I will make the rest, for both the XVIII and XIX century options, in ivory cotton satin. I will think later about making some more accurate silk skirt and waistcoat.
We should now cut the article, and start all over. As a long time passed since I started thinking about this outfit, and my ideas changed.
I ordered most materials, I dyed some, I ordered something like two bedspreads and two matelassé fabrics before finding an old bedspread that had the right pattern and color to mimic a quited petticoat.
The original project is gone. I am turning my husband’s 18th century coat into the victorian reception gown mentioned above, so I didn’t need a double purpose thing anymore.
What did I keep? The palette. The velvet. The shoes (those costed a lot). The century.
Blue riding habit. Gallerie des Modes et Costumes Français. 56e Cahier de Costumes François, 50e Suite d’Habillemens à la mode en 1787. nnn.349
“Veste retroussée à l’Amazone…” French, 1787
After long thinking, this came across. The color combination was popular at the time and there are several others riding habits I could get close to. I thought about the embroidered ones with the low neckline, and other typesdecades. But in the end I have kept the bullion embroidered appliqués for other stuff and turned to something more simple, to excercise with historically accurate techniques.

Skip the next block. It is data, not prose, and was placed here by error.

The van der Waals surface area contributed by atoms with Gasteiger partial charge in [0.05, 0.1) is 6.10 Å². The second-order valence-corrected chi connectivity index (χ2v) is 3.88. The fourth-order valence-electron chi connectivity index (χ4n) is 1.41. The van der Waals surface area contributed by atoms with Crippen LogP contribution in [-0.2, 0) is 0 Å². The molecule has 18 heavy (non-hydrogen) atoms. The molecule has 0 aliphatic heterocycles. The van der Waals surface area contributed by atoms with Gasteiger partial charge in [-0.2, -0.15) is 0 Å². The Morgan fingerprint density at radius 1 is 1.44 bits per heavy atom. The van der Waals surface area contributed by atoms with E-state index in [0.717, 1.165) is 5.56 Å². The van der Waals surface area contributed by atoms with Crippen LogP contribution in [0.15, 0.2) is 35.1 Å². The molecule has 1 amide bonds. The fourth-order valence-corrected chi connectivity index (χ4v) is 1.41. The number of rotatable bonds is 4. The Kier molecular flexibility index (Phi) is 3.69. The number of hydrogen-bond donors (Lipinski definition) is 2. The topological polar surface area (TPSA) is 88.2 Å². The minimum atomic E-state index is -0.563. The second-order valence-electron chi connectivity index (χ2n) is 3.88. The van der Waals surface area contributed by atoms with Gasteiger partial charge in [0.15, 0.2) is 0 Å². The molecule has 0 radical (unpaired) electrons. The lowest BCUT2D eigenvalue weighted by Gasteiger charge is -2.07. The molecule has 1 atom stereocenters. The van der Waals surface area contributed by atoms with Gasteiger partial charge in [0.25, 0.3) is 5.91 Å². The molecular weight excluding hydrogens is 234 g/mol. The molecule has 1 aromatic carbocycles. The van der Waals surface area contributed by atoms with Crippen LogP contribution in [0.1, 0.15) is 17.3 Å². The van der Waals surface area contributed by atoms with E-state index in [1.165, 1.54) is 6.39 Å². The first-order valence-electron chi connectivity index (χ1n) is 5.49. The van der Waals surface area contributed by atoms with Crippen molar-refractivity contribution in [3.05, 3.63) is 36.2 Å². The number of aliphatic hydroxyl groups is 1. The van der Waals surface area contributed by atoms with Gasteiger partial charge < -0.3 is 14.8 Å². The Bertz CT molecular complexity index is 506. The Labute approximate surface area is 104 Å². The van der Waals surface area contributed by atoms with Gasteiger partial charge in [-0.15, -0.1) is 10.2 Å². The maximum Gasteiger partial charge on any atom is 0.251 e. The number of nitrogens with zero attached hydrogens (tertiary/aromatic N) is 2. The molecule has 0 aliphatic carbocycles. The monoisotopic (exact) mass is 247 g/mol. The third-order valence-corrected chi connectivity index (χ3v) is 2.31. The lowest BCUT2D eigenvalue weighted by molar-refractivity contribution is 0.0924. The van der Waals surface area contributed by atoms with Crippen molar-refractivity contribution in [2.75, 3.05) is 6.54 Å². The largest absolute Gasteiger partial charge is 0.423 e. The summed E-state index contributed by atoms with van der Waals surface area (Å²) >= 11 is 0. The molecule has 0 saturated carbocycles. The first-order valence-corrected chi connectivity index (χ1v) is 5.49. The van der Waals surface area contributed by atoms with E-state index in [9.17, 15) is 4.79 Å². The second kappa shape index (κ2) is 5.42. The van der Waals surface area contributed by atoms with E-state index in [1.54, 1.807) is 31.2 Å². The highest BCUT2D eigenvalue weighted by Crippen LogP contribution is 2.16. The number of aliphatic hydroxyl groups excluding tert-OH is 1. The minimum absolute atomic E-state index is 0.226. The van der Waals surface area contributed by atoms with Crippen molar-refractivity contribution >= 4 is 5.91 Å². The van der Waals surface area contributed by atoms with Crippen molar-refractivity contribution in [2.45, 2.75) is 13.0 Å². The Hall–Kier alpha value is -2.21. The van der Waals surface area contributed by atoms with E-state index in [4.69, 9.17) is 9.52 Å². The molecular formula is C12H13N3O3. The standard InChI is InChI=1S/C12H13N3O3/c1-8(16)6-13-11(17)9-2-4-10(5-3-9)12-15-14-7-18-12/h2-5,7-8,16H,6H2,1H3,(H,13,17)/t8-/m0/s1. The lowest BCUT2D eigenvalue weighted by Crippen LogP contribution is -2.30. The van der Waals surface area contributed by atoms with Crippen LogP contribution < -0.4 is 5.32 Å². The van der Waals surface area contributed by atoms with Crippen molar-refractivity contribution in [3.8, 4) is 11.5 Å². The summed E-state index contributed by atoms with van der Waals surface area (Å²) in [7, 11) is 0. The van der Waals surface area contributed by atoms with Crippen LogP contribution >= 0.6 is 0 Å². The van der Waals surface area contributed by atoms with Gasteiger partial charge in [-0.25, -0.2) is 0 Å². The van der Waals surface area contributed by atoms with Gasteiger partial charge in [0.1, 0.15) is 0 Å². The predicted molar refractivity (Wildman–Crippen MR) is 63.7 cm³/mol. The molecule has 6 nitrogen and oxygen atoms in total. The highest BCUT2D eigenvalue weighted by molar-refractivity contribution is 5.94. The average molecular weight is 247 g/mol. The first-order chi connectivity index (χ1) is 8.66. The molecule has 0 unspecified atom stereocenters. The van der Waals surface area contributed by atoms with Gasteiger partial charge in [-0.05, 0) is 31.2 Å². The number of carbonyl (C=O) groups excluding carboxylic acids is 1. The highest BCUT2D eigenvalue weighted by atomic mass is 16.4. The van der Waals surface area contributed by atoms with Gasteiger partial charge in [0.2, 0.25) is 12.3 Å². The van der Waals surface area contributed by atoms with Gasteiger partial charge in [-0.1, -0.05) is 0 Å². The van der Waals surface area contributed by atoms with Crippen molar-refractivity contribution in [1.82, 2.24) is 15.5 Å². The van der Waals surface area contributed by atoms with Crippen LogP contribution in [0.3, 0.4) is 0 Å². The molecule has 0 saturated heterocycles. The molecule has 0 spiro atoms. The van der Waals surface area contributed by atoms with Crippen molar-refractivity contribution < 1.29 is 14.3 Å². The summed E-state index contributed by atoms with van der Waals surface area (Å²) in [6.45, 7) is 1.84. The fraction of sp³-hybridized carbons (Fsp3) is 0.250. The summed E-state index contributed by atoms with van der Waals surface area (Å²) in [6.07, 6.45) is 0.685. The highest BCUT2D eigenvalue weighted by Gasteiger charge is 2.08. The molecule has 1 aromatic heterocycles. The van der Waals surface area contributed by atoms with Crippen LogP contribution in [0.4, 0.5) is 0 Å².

I chose to have a quilted petticoat, and an other type of hat from the fashion plate. I also had a very different wig, ready to use and in a perfect color for the rest, so I just retired it from the etsy shop and used it myself.
I wanted some less used hat. Something not hard to make, and yet original, striking. That’s usually where Wilcox’s “The mode in Hats and Headdresses” proves to be one of the best books I’ve heaver purchased.
These are riding hats. Have you ever seen one around? Nope. So I really end up wanting one. Moreover I end up finishing the hat even before I have a single piece of the outfit ready.
Yes, on the right it’s Marie Antoinette. I’m not one of those getting crazy every time someone mentiones her, but that outfit is just amazing.
I have taken the supplies with me this summer, to have a loooong time to work on them while resting in the dolomites.
Unfortunately I stumbled upon the need of someone helping me to pin stuff on me. So I had to wait until I got home to complete the jacket.
It was built mixing some of the techniques used in American Duchess’ book, and some techniques used for men’s clothing at the time. For example both jacket and waistcoat are lightly boned.
It is all hand sewn, except for the collar.it’s made in cotton velvet, hand dyed, flatlined with linen, and lined in hand dyed cotton satin. I know this isn’t the most accurate choice, but in the end I think it worked.